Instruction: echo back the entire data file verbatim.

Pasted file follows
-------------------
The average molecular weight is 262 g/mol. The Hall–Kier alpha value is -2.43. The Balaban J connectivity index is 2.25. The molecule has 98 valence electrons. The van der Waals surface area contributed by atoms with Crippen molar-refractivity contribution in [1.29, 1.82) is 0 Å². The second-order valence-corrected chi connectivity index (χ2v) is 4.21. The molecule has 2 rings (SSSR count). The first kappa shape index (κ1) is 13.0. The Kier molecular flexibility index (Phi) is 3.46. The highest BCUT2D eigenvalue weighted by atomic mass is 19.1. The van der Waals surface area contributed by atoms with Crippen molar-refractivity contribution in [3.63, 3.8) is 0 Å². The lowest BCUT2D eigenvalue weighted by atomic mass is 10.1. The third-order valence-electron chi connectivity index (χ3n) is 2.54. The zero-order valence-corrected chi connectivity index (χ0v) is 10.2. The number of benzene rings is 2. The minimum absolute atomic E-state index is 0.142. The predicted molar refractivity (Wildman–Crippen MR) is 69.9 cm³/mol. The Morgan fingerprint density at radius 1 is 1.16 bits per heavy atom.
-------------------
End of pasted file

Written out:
The average molecular weight is 262 g/mol. The Hall–Kier alpha value is -2.43. The Balaban J connectivity index is 2.25. The molecule has 98 valence electrons. The van der Waals surface area contributed by atoms with Crippen molar-refractivity contribution in [1.29, 1.82) is 0 Å². The second-order valence-corrected chi connectivity index (χ2v) is 4.21. The molecule has 2 rings (SSSR count). The first kappa shape index (κ1) is 13.0. The Kier molecular flexibility index (Phi) is 3.46. The highest BCUT2D eigenvalue weighted by atomic mass is 19.1. The van der Waals surface area contributed by atoms with Crippen molar-refractivity contribution in [3.63, 3.8) is 0 Å². The lowest BCUT2D eigenvalue weighted by atomic mass is 10.1. The third-order valence-electron chi connectivity index (χ3n) is 2.54. The zero-order valence-corrected chi connectivity index (χ0v) is 10.2. The number of benzene rings is 2. The minimum absolute atomic E-state index is 0.142. The predicted molar refractivity (Wildman–Crippen MR) is 69.9 cm³/mol. The Morgan fingerprint density at radius 1 is 1.16 bits per heavy atom.